|By: Paul S. Cilwa||Viewed: 3/20/2023
|Page Views: 242|
|Topics: #Autobiography #Clifton #NewJersey #StyertowneApartments|
|My mom kept a baby book on me.|
As the first born, my mom went all out to document my every moment. (My younger sisters enjoyed more anonymity.) Here's her first six months' report.
August 29, 1951
Paul can now turn over by himself and he tries to sit up more often. No more turning him on his tummy and expecting him to stay there. He sleeps now in whatever way suits him best—side or back. He is a light sleeper and snores like an old man.
I feed him differently, also. He seems to like food in general, and fruit alone, even forgetting his bottle.
Today, in an emergency not having an extra bottle, I boiled his formula in a pan and substituted water in his Pablum and peaches and it went over big—not enough of it!
He has "discovered" his feet and plays with them. Also, he likes the little bar on his car crib and plays with that with hands and feet.
Swimming is a little more effort and he doesn't do quite as much of it as he used to. Likes to float better, just relaxed.
He is a good little traveler and seldom complains no matter how tired. He doesn't like to be left in someone's care unless they are young and play with him.
He seems to recognize Billy, Betty and Shirley as belonging to him, and gets along well with them.
He is drooling quite a bit but his teeth are still just peeping through.
He will replaced his bottle now, and put his teething ring in and out of his mouth. But he likes to chew blankets and the "cat's" ears and feet.
Putting diapers on isn't quite as easy as before. He turns and twists more, tho' he can still be depended on to "help Mommy" as before, most of the time.
He awakens early but lies quietly until Daddy and I stir around nefore he cries for his breakfast.
My dad worked an evening shift at Bendix Corporation. So, when Bendix came out with a line of television sets, he of course brought one home. It was an upright console model, and when it was later replaced by a set with a larger screen, my sisters and I were allowed to play with the old one.
My memory begins somewhere around 6 months old. I can describe the layout of the apartment itself, and I distinctly remember sitting in my high chair, watching Pinky Lee on my parent's brand-new, black-and-white television with a 16-inch screen.. (And I was gay even then; even in my high chair, I knew that striped pants and a polka dot shirt did not go together.)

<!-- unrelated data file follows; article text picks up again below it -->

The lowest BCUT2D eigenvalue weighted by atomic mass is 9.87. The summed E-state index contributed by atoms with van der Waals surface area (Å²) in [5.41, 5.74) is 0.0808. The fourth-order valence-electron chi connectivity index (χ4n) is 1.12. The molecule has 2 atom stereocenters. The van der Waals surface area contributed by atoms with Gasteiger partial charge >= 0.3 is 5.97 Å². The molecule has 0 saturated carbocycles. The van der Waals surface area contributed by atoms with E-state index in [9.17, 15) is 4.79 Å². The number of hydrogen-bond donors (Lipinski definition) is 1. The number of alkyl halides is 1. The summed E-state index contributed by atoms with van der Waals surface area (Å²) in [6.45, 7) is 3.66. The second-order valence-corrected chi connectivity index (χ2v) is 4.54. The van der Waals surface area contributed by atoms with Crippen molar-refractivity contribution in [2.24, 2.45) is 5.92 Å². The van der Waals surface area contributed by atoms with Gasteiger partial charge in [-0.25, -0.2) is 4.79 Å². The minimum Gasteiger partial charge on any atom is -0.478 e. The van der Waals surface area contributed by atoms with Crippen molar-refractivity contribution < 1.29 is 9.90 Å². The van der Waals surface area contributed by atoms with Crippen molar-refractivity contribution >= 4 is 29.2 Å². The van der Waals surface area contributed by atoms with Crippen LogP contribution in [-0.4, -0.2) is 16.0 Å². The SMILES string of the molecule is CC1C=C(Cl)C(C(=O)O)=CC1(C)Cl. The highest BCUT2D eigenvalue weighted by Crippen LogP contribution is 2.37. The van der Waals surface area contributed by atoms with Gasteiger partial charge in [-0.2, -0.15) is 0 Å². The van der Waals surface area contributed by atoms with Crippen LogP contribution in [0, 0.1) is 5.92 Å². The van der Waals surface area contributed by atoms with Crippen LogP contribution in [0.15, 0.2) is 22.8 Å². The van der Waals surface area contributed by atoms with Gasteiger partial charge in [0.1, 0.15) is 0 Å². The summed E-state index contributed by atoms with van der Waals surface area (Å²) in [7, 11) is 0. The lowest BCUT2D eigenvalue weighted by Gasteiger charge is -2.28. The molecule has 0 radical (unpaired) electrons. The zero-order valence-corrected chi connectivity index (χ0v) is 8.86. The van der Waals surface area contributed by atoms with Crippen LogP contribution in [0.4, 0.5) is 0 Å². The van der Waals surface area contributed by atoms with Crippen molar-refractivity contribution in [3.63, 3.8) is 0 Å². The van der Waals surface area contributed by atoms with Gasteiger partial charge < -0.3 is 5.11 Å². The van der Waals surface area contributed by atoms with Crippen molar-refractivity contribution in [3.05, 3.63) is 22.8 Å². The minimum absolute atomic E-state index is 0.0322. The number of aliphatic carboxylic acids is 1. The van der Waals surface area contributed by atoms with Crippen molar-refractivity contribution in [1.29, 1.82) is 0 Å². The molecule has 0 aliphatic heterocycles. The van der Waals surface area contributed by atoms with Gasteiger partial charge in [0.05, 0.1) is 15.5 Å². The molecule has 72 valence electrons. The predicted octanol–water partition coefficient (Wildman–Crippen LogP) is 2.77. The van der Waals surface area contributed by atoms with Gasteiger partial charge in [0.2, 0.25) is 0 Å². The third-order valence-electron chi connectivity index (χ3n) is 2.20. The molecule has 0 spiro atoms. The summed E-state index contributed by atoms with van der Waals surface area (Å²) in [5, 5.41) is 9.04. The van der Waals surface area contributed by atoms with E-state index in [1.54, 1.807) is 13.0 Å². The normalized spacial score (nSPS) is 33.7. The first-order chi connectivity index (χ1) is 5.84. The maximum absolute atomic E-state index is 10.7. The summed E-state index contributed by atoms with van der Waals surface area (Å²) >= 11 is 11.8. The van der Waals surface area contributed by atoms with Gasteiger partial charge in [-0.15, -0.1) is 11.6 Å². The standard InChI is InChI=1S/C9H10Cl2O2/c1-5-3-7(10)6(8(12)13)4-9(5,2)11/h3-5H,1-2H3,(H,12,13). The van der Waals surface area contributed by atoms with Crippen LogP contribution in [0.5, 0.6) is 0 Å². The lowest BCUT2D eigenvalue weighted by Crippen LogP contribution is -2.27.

I could walk by the time I was 1 year old, and in later years my mom never let me forget the time I "locked [her] out of the apartment. Apparently she had stepped outside the door to get the milk and newspaper, and the moment the door closed behind her, I ran to it and turned the lock. When she couldn't get back in, she pleaded with me to open the door, but apparently my physical prowess was advancing faster than my vocabulary. Mom was in her bathrobe and therefore mortified by having to go to the apartment complex' office to get them to let her in.
Looking back, I'm not so sure I was guilty of this crime. Having now had four kids of my own, and paying attention to each one at the age of one…well, none of them could have run to a door, much less worked the lock. It seems more likely that the door was already locked, and she simply let it slam shut behind her while picking up the milk bottles and newspaper.
Although my dad's name was Walter, everyone in his family called him "Bill". When his son, little Walter, was born, everyone called him "Billy". No one knows how this odd name substitution began, but when Betty Ann and her husband had their first boy, the aunts pressured them to name him Walter, but call him Bill! Betty Ann's husband, John Dow, responded that instead, he would name the boy "Edward" but call him "Otto." (The kid was actually named, and called, Craig.)
Some time before my sister was born, we visited someone—I'm thinking my half-brother Walt and his family—where I first encountered a piano.
And here I am on my first birthday, with my present: A hobby horse.
One night, after midnight, a fire alarm woke up the family and I was carried outside, wrapped in blankets. The apartment above us had caught fire. The building was saved, but water damage from the hoses soaked into our apartment and destroyed many of our things, particularly a valued bedspread. I remember looking at the apartment at night, surrounded by people in pajamas and coats and blankets, but do not recall seeing any flames. We eventually spent the rest of the night in a friend's apartment.